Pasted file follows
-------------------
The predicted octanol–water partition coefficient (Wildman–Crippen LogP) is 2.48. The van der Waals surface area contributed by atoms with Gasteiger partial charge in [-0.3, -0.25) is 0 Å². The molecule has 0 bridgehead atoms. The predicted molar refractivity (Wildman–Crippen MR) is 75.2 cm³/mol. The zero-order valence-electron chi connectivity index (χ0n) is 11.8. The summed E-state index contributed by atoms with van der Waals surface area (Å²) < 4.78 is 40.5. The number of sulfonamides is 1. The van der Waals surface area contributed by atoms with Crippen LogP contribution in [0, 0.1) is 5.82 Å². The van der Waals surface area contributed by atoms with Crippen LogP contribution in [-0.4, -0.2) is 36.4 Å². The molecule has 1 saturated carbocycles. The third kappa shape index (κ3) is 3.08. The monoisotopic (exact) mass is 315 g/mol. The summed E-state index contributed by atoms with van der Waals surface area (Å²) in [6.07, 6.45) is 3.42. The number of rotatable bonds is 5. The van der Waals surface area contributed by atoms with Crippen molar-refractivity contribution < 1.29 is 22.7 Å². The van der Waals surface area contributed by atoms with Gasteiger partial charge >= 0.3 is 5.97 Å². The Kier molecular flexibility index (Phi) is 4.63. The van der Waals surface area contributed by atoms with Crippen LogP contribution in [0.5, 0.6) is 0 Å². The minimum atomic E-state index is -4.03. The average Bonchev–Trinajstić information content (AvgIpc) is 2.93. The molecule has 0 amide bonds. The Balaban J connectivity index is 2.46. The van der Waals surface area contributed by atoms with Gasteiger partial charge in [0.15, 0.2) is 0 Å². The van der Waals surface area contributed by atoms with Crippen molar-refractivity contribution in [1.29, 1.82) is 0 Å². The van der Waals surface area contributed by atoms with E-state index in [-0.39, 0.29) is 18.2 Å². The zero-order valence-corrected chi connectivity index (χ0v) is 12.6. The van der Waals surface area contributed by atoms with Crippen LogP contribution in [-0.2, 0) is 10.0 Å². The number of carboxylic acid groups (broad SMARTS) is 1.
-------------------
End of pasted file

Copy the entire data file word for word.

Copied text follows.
The predicted octanol–water partition coefficient (Wildman–Crippen LogP) is 2.48. The van der Waals surface area contributed by atoms with Gasteiger partial charge in [-0.3, -0.25) is 0 Å². The molecule has 0 bridgehead atoms. The predicted molar refractivity (Wildman–Crippen MR) is 75.2 cm³/mol. The zero-order valence-electron chi connectivity index (χ0n) is 11.8. The summed E-state index contributed by atoms with van der Waals surface area (Å²) < 4.78 is 40.5. The number of sulfonamides is 1. The van der Waals surface area contributed by atoms with Crippen LogP contribution in [0, 0.1) is 5.82 Å². The van der Waals surface area contributed by atoms with Crippen LogP contribution in [-0.4, -0.2) is 36.4 Å². The molecule has 1 saturated carbocycles. The third kappa shape index (κ3) is 3.08. The monoisotopic (exact) mass is 315 g/mol. The summed E-state index contributed by atoms with van der Waals surface area (Å²) in [6.07, 6.45) is 3.42. The number of rotatable bonds is 5. The van der Waals surface area contributed by atoms with Crippen molar-refractivity contribution < 1.29 is 22.7 Å². The van der Waals surface area contributed by atoms with Gasteiger partial charge >= 0.3 is 5.97 Å². The Kier molecular flexibility index (Phi) is 4.63. The van der Waals surface area contributed by atoms with Crippen LogP contribution in [0.5, 0.6) is 0 Å². The minimum atomic E-state index is -4.03. The average Bonchev–Trinajstić information content (AvgIpc) is 2.93. The molecule has 0 amide bonds. The Balaban J connectivity index is 2.46. The van der Waals surface area contributed by atoms with Gasteiger partial charge in [0.15, 0.2) is 0 Å². The van der Waals surface area contributed by atoms with Crippen molar-refractivity contribution in [1.29, 1.82) is 0 Å². The van der Waals surface area contributed by atoms with E-state index in [-0.39, 0.29) is 18.2 Å². The zero-order valence-corrected chi connectivity index (χ0v) is 12.6. The van der Waals surface area contributed by atoms with Crippen LogP contribution in [-0.2, 0) is 10.0 Å². The number of carboxylic acid groups (broad SMARTS) is 1.